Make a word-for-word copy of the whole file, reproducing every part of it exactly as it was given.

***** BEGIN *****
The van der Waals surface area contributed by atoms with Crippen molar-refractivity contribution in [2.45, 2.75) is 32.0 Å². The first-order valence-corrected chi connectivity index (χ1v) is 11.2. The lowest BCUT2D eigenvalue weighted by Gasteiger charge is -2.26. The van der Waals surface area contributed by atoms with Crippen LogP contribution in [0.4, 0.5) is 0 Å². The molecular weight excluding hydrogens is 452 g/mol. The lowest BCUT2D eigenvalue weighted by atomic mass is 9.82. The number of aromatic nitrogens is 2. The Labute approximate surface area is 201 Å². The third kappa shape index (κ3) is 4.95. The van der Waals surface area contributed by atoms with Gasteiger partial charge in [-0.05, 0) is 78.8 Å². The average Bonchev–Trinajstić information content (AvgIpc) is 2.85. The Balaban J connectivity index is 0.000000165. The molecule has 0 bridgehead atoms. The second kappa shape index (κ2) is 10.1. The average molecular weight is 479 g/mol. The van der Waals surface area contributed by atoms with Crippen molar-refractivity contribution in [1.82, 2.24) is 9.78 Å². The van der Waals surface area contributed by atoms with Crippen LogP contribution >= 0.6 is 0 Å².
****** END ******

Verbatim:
The van der Waals surface area contributed by atoms with Crippen molar-refractivity contribution in [2.45, 2.75) is 32.0 Å². The first-order valence-corrected chi connectivity index (χ1v) is 11.2. The lowest BCUT2D eigenvalue weighted by Gasteiger charge is -2.26. The van der Waals surface area contributed by atoms with Crippen LogP contribution in [0.4, 0.5) is 0 Å². The molecular weight excluding hydrogens is 452 g/mol. The lowest BCUT2D eigenvalue weighted by atomic mass is 9.82. The number of aromatic nitrogens is 2. The Labute approximate surface area is 201 Å². The third kappa shape index (κ3) is 4.95. The van der Waals surface area contributed by atoms with Gasteiger partial charge in [-0.05, 0) is 78.8 Å². The average Bonchev–Trinajstić information content (AvgIpc) is 2.85. The Balaban J connectivity index is 0.000000165. The molecule has 0 bridgehead atoms. The second kappa shape index (κ2) is 10.1. The average molecular weight is 479 g/mol. The van der Waals surface area contributed by atoms with Crippen molar-refractivity contribution in [1.82, 2.24) is 9.78 Å². The van der Waals surface area contributed by atoms with Crippen LogP contribution >= 0.6 is 0 Å².